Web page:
Where until now exclusively mechanical elements have existed which are directly activated by pulses of force emanating from the driver, these are now linked with electric and hydraulic actuators whose desired actions are determined by electronic pulses. If the driver pushes the sidestick forward, the F 200 Imagination accelerates. If he moves the lever to the right or left, the vehicle steers to the right or left. If he pulls the lever back, the vehicle brakes and, if desired, after stopping drives in reverse. To get a little relief the driver can switch the system to the front seat passenger and his sidesticks.
Drive-by-wire is a technical solution entailing consequences — for the interior, for example. If there is no more steering wheel and no more pedals, the passengers have more space and thus more comfort. It also serves safety since the cockpit and the footwell can be designed completely different.
The F 200 Imagination embodies the thoroughgoing networking of electronic systems. One result is its advanced driving dynamics control. The electronics recognize the driver’s commands as requests for a certain driving state — accelerate, brake, steer, reverse — and decide in a flash how to comply with the commands in the best and safest manner. This is situational in nature because the computer utilizes the information of various sensors which tell it the road speed, wheel revolutions, engine revolutions, road condition and body motions. Based on this data, the computer decides, for example, how sharply the wheels should be angled during cornering or what engine speed is appropriate for driving on a wet road.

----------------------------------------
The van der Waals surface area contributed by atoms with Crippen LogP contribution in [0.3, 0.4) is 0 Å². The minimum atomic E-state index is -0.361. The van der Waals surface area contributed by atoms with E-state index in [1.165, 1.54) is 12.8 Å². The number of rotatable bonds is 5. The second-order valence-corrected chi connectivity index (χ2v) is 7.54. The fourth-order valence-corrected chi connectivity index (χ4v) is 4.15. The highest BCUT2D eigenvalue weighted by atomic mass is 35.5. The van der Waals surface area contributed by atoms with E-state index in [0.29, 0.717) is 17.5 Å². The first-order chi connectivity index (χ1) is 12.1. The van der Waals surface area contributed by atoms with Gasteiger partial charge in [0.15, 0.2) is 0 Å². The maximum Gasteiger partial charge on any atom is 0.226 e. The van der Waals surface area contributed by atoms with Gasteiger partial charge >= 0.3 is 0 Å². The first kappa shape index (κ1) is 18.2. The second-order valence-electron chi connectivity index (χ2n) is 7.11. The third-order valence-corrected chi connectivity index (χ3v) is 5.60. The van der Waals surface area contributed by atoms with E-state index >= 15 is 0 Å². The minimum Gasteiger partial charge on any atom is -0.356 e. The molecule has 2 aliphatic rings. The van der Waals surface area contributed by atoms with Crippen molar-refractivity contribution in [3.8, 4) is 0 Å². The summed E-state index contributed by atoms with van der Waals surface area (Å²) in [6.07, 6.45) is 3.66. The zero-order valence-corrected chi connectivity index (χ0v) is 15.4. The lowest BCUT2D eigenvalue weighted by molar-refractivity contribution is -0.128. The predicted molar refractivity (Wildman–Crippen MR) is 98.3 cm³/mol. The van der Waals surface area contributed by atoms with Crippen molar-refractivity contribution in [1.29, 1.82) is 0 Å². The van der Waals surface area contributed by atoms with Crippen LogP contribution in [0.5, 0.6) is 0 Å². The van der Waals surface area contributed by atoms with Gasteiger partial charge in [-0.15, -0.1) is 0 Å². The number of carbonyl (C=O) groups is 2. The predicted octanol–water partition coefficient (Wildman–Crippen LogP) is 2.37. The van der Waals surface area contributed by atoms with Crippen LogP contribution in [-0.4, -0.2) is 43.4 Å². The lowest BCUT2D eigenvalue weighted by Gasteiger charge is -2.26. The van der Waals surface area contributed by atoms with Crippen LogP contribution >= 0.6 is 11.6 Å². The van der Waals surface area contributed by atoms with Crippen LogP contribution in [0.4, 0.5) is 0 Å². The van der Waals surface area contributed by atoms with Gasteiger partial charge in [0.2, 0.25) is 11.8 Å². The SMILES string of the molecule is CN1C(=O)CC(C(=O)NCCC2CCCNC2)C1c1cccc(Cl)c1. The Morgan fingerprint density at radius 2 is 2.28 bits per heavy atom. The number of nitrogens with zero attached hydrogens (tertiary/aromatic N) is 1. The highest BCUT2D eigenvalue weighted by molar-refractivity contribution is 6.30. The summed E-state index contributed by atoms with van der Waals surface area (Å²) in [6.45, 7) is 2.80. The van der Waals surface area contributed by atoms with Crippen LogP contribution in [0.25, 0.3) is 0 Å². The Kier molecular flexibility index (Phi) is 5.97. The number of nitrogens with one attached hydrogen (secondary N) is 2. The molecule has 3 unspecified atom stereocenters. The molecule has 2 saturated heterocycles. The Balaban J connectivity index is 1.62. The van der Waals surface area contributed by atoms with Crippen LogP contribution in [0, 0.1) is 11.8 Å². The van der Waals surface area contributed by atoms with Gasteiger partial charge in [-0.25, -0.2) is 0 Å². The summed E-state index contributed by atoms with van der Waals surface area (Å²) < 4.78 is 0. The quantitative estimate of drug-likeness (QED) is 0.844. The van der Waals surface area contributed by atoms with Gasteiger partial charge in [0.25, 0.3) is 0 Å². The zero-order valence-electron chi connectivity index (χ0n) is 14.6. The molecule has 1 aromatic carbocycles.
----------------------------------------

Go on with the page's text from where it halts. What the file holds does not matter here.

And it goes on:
The system is interlinked with the Active Body Control (ABC). Even when the going gets risky, the electronics keep the car safely on course through lightning-fast intervention in steering, braking, engine or transmission management and chassis control. The driver can fully utilize the technical capabilities of his car without transgressing the physical limits — a genuine advantage for safety. The electronically controlled rear spoiler system of the F 200 Imagination also assists him at this, setting itself upright in a flash and acting as a drag for better deceleration when an emergency braking situation is detected.
The F 200 Imagination research car presents further innovative technology. For example, the headlights featuring variable light distribution: Six individual reflectors in each module, each with a separate bulb, are switched on and off depending on situation and speed in order to provide optimal light for driving at all times without blinding oncoming traffic. In curves, the light follows the wheel angle set by the driver, enhancing safety for night-time driving. At high speeds on superhighways an additional spot reflector is engaged to better illuminate the roadway far ahead. Innovations at the rear end too: the very compact taillight unit incorporates nine separate functions. The inconspicuous turn signal is a slender, arched neon tube distinguished by high luminous power and long life.